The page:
Can door-to-door testing turn the tide of the AIDS epidemic?


Sub-Saharan Africa is home to just over 10 percent of the world’s population but 70 percent of those infected with HIV worldwide. ICAP at Columbia University, based at the Mailman School of Public Health, is leading the charge in understanding the current state of the HIV epidemic and improving access to treatment and prevention services at a groundbreaking scale for those affected by HIV.

ICAP, with a transformational track record in strengthening health systems, is working closely with 14 countries hardest hit by HIV to conduct the Population-based HIV Impact Assessment (PHIA) Project. The PHIA Project is funded by the US President's Emergency Plan for AIDS Relief (PEPFAR) with technical support from the US Centers for Disease Control and Prevention (CDC).

From 2015-2019, the PHIA Project has deployed more than 4,300 in-country staff to lead door-to-door, household-based HIV counseling and testing in sub-Saharan Africa and Haiti. To date, the Project has completed 13 national surveys, over 170,000 household interviews, and over 370,000 HIV tests on adults and children. Surveys, interviews, and HIV tests are sometimes conducted in remote areas, places that have often been overlooked in previous estimates of the HIV epidemic. The PHIA Project is now giving much-needed information on such areas to many countries that did not have it before.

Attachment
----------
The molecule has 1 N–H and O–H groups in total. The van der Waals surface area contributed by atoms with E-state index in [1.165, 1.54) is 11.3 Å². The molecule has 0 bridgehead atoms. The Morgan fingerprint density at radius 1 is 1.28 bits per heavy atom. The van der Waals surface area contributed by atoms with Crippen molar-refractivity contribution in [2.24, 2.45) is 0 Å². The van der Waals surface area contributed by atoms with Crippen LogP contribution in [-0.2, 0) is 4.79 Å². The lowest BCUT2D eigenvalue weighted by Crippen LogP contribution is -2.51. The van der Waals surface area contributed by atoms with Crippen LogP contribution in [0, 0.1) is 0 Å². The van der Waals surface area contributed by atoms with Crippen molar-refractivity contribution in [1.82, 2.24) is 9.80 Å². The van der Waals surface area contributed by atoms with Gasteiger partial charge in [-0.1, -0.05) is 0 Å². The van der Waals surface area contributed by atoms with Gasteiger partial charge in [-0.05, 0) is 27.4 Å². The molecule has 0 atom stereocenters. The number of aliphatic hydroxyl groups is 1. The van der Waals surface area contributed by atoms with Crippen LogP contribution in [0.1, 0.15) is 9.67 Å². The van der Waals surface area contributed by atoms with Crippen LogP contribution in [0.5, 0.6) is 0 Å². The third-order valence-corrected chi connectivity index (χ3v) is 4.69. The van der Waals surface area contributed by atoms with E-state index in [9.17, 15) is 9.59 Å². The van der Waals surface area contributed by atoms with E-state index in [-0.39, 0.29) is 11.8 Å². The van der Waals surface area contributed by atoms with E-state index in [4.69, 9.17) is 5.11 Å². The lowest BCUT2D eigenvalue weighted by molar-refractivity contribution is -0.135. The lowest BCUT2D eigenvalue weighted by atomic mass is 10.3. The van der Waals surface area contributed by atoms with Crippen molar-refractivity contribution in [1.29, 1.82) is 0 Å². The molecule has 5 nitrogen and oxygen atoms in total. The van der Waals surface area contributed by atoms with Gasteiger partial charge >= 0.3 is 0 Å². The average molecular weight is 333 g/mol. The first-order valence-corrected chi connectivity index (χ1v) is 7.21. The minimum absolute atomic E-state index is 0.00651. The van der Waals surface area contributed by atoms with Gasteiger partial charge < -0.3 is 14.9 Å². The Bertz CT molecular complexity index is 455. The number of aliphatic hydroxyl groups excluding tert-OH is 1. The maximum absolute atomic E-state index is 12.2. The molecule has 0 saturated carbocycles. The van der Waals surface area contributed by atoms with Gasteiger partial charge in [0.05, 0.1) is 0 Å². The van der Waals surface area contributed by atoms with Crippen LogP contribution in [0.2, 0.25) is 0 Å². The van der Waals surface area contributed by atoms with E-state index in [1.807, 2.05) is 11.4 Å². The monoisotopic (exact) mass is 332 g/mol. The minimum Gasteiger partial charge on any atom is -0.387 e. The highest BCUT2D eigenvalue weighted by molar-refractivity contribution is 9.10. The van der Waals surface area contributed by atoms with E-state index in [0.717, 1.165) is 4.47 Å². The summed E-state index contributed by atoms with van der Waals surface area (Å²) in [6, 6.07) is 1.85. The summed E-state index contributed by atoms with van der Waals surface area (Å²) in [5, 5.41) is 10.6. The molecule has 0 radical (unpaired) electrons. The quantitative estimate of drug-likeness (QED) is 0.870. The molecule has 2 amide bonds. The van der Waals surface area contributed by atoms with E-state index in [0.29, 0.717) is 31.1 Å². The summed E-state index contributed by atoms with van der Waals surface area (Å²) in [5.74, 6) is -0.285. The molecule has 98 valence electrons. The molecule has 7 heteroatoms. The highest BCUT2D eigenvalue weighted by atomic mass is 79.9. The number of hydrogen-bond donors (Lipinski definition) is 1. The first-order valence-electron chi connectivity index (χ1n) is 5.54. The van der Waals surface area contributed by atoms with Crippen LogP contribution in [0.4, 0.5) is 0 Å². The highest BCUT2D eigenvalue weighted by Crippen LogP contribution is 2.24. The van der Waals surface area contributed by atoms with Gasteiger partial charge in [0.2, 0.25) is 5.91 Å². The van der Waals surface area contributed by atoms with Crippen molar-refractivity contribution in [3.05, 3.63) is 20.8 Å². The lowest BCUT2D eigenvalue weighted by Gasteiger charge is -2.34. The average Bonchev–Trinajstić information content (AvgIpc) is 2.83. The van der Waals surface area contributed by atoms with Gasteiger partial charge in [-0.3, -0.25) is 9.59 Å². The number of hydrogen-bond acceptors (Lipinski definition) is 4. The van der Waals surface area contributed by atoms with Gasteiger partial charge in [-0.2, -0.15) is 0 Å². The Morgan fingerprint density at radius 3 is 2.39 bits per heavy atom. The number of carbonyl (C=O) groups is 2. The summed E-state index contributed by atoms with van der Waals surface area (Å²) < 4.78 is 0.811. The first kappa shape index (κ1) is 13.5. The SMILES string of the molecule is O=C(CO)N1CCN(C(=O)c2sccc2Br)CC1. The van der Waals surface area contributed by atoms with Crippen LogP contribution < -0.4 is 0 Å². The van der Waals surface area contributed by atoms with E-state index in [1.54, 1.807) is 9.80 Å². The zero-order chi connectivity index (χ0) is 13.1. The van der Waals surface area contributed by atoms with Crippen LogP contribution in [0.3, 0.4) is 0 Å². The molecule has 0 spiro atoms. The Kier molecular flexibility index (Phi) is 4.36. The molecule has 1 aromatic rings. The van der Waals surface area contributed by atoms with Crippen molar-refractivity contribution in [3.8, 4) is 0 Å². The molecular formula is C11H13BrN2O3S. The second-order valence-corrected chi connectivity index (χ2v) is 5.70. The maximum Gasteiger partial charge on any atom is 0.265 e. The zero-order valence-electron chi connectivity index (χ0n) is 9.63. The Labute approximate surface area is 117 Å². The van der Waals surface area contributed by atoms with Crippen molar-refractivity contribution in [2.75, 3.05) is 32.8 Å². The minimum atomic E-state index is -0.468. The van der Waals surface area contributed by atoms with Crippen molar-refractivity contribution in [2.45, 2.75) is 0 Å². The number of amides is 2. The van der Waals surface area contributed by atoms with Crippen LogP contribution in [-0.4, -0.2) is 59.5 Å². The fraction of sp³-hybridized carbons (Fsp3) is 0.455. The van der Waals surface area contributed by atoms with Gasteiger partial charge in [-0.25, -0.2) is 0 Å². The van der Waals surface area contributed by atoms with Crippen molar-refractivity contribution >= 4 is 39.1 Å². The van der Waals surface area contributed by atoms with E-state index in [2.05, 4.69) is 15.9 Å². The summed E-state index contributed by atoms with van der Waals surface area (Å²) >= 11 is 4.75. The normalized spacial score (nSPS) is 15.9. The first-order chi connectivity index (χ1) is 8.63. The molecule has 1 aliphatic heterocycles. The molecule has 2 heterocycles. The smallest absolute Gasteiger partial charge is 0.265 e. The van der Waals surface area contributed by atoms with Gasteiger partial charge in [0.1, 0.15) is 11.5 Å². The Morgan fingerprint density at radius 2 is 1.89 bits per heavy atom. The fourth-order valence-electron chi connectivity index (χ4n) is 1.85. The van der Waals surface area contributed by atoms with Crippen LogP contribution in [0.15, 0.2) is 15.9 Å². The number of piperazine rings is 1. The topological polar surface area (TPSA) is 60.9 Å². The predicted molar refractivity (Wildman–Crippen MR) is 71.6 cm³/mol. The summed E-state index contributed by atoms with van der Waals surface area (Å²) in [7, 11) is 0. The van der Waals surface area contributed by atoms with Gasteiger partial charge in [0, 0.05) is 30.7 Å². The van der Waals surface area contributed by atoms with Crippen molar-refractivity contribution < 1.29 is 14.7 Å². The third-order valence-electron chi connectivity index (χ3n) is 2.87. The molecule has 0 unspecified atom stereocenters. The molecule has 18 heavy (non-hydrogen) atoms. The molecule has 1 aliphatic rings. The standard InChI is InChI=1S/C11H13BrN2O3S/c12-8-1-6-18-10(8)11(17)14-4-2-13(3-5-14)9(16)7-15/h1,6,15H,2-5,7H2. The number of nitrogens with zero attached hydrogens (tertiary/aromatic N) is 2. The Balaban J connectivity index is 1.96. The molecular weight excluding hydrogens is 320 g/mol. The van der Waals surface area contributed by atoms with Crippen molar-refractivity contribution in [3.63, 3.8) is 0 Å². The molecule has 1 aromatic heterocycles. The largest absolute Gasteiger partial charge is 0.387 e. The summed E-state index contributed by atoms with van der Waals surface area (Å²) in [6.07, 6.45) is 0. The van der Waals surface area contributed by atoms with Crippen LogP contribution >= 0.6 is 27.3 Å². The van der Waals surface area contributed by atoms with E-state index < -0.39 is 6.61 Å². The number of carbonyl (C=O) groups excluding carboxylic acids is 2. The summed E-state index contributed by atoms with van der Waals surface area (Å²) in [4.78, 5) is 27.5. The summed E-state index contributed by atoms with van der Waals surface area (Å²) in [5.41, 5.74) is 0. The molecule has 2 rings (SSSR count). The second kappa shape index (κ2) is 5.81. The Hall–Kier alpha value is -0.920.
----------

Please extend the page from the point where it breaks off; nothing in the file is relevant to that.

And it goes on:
Data the PHIA Project provides will work towards helping nations reach the UNAIDS 90-90-90 targets for global epidemic control. These targets aim for 90 percent of all people living with HIV to know their status; 90 percent of those diagnosed with HIV to be on treatment; and 90 percent of those on treatment to have effectively suppressed viral loads.

“By conducting these in-depth surveys in countries largely affected by the HIV epidemic, the PHIA Project provides an opportunity for governments to use PHIA data as an evidence-based approach to improve national responses and change the course of the global epidemic," said Wafaa El-Sadr, MD, MPH, MPA, University Professor and Founding Director of ICAP. Learn more.


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